THE taxi booking app Uber has been blamed for – and credited with – all kinds of dramatic effects since its launch in the United States six years ago.
The biggest cab firm in its home city of San Fransisco has gone bust and New York’s famously rude cabbies have supposedly got nicer – and that, apparently, is all down to competition from the online booking service. It is too early to tell what impact Uber will have in Edinburgh but the experience over Hogmanay offers the clearest sign yet of what we can expect.
The biggest appeal of the app – which puts customers in touch with the nearest registered private hire car – is that on most nights of the year it undercuts the Capital’s black cabs. Yet, as passengers at Hogmanay discovered, Uber’s dynamic pricing structure – which sees fares fluctuate according to demand – means prices go up as well as down. That means that Uber might be cheaper at quieter times, but on a busy Saturday night they will charge perhaps several times as much, or even more on nights like Hogmanay.
The established cab companies might accuse Uber of profiteering, but anyone who uses the service is warned in advance what their fare is likely to be. Ultimately, Uber is offering customers more choice, and that has to be a good thing. At least it is clear now what that choice amounts to – at the busiest times, paying through the nose for a quicker lift home, or joining the queue at the black cab rank.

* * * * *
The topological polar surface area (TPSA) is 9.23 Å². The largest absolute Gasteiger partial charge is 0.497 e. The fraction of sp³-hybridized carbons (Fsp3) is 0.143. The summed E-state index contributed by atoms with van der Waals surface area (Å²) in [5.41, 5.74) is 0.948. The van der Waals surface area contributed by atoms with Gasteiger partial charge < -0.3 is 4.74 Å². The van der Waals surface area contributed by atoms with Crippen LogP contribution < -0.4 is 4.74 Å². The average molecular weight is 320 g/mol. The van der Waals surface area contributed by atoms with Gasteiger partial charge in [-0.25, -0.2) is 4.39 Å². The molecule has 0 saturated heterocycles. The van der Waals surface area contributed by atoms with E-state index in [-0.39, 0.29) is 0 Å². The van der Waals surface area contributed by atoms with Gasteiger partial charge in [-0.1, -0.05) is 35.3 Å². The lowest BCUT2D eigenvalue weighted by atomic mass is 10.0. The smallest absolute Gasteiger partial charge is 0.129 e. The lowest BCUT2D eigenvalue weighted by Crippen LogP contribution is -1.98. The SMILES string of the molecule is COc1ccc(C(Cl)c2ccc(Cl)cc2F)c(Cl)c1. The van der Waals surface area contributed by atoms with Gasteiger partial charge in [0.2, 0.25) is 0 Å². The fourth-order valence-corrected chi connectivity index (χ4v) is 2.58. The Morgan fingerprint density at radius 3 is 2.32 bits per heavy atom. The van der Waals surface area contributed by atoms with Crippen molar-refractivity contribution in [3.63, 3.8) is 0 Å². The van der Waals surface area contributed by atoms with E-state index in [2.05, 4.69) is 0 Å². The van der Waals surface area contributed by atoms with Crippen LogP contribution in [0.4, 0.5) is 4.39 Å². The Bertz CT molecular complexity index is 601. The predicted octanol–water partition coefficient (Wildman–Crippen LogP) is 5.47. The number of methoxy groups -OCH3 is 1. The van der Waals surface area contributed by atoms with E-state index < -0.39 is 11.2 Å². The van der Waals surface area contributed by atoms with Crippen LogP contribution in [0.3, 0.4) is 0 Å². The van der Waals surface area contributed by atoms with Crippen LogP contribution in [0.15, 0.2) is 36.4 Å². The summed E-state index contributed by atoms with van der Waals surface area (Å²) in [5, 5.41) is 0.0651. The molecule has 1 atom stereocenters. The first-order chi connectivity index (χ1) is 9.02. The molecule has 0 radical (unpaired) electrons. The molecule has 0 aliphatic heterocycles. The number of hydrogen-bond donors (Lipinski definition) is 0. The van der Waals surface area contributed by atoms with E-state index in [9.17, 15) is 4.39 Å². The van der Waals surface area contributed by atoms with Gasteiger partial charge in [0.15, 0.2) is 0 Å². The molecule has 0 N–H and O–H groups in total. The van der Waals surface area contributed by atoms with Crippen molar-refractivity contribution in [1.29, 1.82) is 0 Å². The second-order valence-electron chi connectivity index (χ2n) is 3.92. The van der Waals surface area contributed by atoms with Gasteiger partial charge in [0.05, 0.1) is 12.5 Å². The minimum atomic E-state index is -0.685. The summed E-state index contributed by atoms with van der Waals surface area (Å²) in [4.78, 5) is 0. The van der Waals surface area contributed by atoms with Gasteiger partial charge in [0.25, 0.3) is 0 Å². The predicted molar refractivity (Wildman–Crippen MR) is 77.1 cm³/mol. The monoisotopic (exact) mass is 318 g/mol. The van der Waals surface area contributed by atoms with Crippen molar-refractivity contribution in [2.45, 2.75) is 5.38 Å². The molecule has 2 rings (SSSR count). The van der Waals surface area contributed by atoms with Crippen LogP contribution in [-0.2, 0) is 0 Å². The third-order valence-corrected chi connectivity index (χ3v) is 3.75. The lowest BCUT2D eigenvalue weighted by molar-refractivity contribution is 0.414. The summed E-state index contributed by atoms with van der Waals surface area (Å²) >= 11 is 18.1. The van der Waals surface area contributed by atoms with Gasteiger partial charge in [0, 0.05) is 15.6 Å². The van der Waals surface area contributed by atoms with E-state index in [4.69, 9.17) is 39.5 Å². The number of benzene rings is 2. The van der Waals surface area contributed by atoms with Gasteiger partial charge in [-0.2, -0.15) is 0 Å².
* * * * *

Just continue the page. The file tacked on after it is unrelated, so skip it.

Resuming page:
The city’s established cabbies offer an excellent standard of service, with meticulously maintained vehicles, strictly regulated fares, unparalleled disabled access and, in general, extremely helpful drivers. As they cannot compete on price, that quality of service is the only way they can beat their new rivals.
With online cab tracking of their own, they are already raising their game too. They will have to, as, judging by the experience elsewhere, the new kids on the block are here to stay.